ENJOYING YORKSHIRE ON THE NORTH YORKSHIRE MOORS RAILWAY

Michael Trout - Mar 15, 2010
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The North Yorkshire Moors Railway invites travelers, film tourists and railway enthusiasts on a journey through Yorkshire. 145 years old iron bridge to be reopened in March.    

 

The sky was robin’s egg blue and there was a gentle, sweet-smelling breeze on the day I took the 840 Coastliner bus from York to Pickering, home of the North Yorkshire Moors Railway. The famous train, its coaches lined with lustrous paneling, has been featured in A & E’s (USA) Poirot and Sherlock Holmes series, and one of its stations, Goathland, served as “Hogsmeade” in Harry Potter and the Philosopher’s Stone and “Aidensfield” in the English TV Heartbeart series. I love taking this rail journey, which crosses beautiful moor country dotted with forest parks, old iron forges and ancient stone monuments before entering a long tunnel near the final stop at Grosmont.

In 1831 George Stephenson, regarded as the “father of the railway”, was commissioned to design the route which connected Pickering with Whitby. When time came to lay track on the mile-long incline between Beck Hole and Goathland no funds were available to build a bridge over Fen Bog, and a causeway still in use today was fabricated out of brushwood, timber and sheepskins. In 1965 the line was discontinued and the Pickering-Grosmont segment was taken over privately in 1968. Locals still use the train to get from village to village, there is seasonal service to Whitby and along the Esk Valley line, and reservations for the weekend dining service are often made weeks in advance. Over the winter the 145 year old wrought iron bridge between Grosmont and Goathland was replaced (during one of the worst January snow storms in memory), and the railway will celebrate its Grand Reopening on March 27-28.

The long Monday ticket queue was made up largely of warmly dressed hikers with their dogs. The moor scenery was at its best that day. Whole hillsides were covered with purple heather and I watched goats trudge their way up to the top of craggy hills. Soon the conductor for the day sat down beside me while the service trolley, loaded with coffee, soft drinks and snacks, was wheeled through the coach. He is a fount of information on NYMR. At Goathland locals were drinking coffee and reading newspapers outside the Warehouse Tea Room, quite oblivious to our stopping. Grosmont, a quaint-looking, picket-fenced village with tea room and souvenir shops, is where the magnificently-restored Pullman coaches used for elegant weekend dining, Murder Mystery and other special events are parked. It is also home to the huge train works that keep the NYMR operating three times a day, seven days a week – if you want to know how difficult it is to keep trains in good running condition in unpredictable Yorkshire weather, take a long look at the old battered, rusty railway stock you see parked on the return journey.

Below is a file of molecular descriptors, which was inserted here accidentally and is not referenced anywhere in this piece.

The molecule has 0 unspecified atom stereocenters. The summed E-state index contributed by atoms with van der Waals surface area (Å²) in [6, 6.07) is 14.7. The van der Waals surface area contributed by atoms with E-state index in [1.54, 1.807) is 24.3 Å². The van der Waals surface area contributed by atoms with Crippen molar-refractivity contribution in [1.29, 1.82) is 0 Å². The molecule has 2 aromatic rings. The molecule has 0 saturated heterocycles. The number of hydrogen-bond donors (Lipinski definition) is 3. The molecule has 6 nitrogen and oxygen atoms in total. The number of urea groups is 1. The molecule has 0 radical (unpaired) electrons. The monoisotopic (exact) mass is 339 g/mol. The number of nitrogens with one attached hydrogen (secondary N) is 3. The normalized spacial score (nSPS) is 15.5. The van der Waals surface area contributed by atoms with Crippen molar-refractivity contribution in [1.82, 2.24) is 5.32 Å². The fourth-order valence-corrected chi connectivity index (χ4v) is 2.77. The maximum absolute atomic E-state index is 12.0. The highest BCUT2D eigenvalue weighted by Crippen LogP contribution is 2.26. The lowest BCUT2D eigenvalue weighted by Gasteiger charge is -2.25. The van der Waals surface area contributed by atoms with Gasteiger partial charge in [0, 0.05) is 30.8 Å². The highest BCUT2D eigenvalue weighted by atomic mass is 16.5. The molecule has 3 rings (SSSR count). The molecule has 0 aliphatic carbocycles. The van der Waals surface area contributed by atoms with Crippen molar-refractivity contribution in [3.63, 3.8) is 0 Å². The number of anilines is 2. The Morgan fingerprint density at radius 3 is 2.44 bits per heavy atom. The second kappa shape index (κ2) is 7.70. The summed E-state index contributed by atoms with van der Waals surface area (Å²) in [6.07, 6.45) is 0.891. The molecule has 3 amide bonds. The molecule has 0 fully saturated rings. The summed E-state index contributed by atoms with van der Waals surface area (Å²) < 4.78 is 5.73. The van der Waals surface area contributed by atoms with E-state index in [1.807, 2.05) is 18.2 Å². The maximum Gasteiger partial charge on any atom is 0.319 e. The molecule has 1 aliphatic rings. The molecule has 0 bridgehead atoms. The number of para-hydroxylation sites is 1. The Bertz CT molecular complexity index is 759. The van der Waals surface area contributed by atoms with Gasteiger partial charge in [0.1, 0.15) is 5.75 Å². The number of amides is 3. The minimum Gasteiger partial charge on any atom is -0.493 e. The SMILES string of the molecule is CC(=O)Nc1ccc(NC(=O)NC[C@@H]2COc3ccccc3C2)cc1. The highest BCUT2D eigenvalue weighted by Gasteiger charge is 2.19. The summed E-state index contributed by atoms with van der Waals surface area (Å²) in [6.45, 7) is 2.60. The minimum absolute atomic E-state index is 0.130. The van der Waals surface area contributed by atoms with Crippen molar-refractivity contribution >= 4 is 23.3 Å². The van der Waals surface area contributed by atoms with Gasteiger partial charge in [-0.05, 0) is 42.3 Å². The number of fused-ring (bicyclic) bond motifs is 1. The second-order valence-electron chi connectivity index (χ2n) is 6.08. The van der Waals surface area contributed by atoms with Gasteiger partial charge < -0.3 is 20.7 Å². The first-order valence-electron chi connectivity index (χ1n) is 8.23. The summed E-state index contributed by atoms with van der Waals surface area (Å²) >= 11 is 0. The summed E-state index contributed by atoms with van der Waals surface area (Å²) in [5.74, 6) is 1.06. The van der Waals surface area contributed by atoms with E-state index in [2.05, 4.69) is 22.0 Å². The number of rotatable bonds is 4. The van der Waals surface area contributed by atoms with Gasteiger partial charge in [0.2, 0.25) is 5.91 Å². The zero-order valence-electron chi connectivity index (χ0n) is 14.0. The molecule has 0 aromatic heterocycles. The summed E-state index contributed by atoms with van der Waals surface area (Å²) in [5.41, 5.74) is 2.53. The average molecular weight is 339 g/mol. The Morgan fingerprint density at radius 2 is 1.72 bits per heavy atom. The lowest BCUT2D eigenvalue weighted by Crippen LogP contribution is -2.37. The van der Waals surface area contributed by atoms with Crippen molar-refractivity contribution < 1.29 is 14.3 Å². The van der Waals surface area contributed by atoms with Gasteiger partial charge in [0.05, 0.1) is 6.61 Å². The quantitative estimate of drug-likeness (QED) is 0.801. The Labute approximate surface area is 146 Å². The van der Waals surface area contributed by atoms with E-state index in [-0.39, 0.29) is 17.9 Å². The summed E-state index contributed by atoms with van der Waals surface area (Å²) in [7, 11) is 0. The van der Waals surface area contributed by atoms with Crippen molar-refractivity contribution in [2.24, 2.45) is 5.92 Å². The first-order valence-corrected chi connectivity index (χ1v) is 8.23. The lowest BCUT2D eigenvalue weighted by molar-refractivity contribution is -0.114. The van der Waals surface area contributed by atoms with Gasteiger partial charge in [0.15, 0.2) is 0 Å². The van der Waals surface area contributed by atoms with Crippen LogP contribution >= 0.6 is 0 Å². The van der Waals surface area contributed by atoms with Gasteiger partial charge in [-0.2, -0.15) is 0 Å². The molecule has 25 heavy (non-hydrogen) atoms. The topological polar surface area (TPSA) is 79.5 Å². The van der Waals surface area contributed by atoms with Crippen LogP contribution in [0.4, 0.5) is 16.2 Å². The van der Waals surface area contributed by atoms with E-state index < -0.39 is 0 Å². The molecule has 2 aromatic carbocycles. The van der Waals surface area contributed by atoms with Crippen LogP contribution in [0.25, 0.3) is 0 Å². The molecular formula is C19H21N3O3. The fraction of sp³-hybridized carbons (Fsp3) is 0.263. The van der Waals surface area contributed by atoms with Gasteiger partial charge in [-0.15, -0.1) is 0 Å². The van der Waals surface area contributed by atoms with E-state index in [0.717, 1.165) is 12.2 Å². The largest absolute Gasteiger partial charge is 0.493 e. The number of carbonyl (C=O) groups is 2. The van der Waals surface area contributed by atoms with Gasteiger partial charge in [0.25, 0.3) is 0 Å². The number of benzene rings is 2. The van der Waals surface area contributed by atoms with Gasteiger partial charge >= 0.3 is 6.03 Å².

The RVs and trailers parked outside of town belong to volunteer workers who stay here for weeks at a time. If you are taking the return train right back you have twenty minutes to walk the lengthy platform and enjoy the picture-postcard view before climbing back on board for the excruciatingly slow crawl up the steep 3.2 grade, where after you fly down to Pickering. (Train ride only: Adult 15-20£ Child 7.50-12£; Dining Events: Adult 45-62£ Child 33.50-50£. From York to Pickering it is 25 miles; Nymr.co.uk)

Right behind the York Railway and Bus Station, just outside the medieval city walls, sits the British Rail Museum (BRM), the largest railway museum in the world. The wealth of its exhibits is staggering and you should plan on spending a half-day there; free, with two on-site eateries. Note: the York Observation Wheel is no longer in operation. Nrm.org.uk.

 

By Paula Griswold

 

Paula Griswold (paula.griswold@yahoo.com) is an independent travel journalist and research historian in the USA.

 

Photo: NYMR

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